The Capote films are exceptional in their deconstruction of the journalistic process, but they’re certainly not alone in that. Shattered Glass is as much about the editorial process at The New Republic—and answering the “how could that have happened?” question at the heart of the Stephen Glass fabrication scandal—as it is about the fabricator himself. Zodiac studies, through the lens of reporters covering northern California’s Zodiac murders, the obsession that can haunt journalists when their attempts to fulfill their most basic mandate—to find out what happened—are continually thwarted. Scoop, Woody Allen’s nouveau-screwball tale of an investigative reporter (Ian McShane) who returns from death to help a living journalist (Scarlett Johansson) chase a story, makes a brief departure from its overall intellectual thinness to consider the nature of the scoop itself. (“You have to get the story first,” the reporter-wraith tells his protégé, “but first you have to get the story right.”) Good Night, and Good Luck, which many critics reduced to a morality play, is even more a study of journalism in practice, a smoke-swathed tableau of the daily decisions, revisions, and compromises by whose alchemy information becomes news. Good Night’s chief action, as Salon’s Stephanie Zacharek observes, is decision-making. “I’ve searched my conscience,” Edward Murrow (David Strathairn) says as he announces his decision to editorialize against Senator Joseph McCarthy, “and I cannot accept that there are two equivalent sides to every story.”
Which reflects another shift. Recent films study not only journalism, but journalists—the simmering stews of arrogance, insecurity, idealism, and cynicism who filter news to the public. Consider, again, Shattered Glass: even as it condemns Glass’s transgressions, the film considers the obsessive need for approval that led him to commit them. At the opposite extreme, Veronica Guerin complicates the martyrdom of its eponymous heroine (Cate Blanchett) by suggesting, through its focus on Guerin’s family as much as her profession, that Guerin’s life wasn’t entirely her own to sacrifice. A Mighty Heart, similarly, studies the murder of journalist Daniel Pearl through the eyes of his wife, Mariane (Angelina Jolie), and the family and friends he left behind. Even the act of martyrdom, dying in the name of reportorial pursuit—formerly a guaranteed ticket to journalistic heroism—is a complex proposition in these films. The death of a journalist is not the demise of an empty symbol, but rather the loss of a human life. It’s a small change, but a noteworthy one.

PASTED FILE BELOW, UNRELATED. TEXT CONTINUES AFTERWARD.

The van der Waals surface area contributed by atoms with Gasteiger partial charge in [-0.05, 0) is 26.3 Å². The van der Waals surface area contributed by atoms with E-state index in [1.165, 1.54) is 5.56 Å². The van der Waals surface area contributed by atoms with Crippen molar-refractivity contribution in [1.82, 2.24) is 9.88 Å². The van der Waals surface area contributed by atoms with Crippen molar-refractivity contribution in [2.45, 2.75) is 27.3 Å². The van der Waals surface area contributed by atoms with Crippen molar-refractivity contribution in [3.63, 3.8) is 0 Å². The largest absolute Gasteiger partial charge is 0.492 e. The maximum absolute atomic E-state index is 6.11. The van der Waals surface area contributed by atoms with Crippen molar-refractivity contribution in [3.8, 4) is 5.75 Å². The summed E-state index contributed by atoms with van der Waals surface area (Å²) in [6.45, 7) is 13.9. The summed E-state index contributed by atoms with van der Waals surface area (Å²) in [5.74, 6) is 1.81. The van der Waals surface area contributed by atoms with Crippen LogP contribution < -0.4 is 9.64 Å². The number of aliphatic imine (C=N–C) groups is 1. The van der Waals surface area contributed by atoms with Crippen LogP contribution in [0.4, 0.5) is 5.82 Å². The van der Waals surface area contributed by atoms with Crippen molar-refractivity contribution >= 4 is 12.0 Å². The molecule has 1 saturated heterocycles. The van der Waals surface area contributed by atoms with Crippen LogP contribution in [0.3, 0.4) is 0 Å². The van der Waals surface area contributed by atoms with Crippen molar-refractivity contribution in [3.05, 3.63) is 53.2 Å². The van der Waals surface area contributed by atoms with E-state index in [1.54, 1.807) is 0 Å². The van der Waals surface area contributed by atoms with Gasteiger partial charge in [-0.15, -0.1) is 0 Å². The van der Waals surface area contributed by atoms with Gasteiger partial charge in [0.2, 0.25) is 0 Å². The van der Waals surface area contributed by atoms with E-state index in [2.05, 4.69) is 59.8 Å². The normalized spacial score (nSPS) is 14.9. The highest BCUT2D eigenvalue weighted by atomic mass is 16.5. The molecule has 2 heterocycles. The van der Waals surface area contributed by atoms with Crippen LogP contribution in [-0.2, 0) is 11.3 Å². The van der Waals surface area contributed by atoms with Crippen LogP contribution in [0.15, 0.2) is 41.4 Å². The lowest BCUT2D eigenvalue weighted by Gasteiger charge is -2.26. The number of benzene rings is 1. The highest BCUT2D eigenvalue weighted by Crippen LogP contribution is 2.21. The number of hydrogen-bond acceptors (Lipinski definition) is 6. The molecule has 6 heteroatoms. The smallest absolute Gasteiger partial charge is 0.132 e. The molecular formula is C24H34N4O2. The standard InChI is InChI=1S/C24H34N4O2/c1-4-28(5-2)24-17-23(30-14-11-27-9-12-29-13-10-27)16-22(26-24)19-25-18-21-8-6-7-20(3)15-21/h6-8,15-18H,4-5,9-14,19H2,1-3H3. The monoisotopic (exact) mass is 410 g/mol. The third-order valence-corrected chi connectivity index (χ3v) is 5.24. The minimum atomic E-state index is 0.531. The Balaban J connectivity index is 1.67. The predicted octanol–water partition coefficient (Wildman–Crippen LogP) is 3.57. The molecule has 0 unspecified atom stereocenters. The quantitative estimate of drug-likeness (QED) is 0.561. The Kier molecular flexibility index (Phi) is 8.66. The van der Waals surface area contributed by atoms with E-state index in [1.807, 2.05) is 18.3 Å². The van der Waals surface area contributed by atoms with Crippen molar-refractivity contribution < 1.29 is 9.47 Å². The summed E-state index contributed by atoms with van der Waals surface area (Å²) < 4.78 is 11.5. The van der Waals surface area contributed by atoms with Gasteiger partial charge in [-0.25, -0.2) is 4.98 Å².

There’s one exception, however, to this insistently prismatic view of journalist characters, one way in which the hero/villain paradigm still applies: in postmodernity’s quintessential antihero, the commercial profiteer. Good Night, and Good Luck’s real villain isn’t McCarthy—the film’s reduction of the demagogic senator to mere archival footage suggests this even as it adds a touch of vérité to George Clooney’s cinéma—but, rather, CBS advertisers and the corporate management that caves to them. Those composite commercial interests, invisible yet omnipresent in the newsroom’s hermetic haze, present the greatest obstacle to Murrow’s eloquent editorials. In Blood Diamond, Maddy Bowen (Jennifer Connelly) views her reporting of Sierra Leone’s civil war as a weapon against the commercial diamond trade that foments the bloodshed she observes. In My Country, whose journalists (Juliette Binoche and Samuel L. Jackson) navigate memory in South Africa, pits the pithy, sound bite-happy reports their organizations demand (“twenty seconds…that’s all we’ve got to grab the listeners by the balls,” one radio editor puts it) against the vast landscape of Apartheid’s atrocities.
Which brings us back to The Hunting Party—that, despite the fairly tasteless collisions it forces between the grim and the glib, offers insights into both the preservation of memory and the commercial influences that can confound that effort. Based on Scott Anderson’s Esquire story about real-life reporters chasing (and, in the film, finding) war criminals in Bosnia, the film bridges the cinema of the past and the present by juxtaposing two facets of the journalistic prism: The Media—that vague, institutional, and often commercially motivated force—and the individual journalist. While The Media often miss the mark in pursuing truth, The Hunting Party suggests, the individual journalist can still be trusted to get the story, in every sense, right.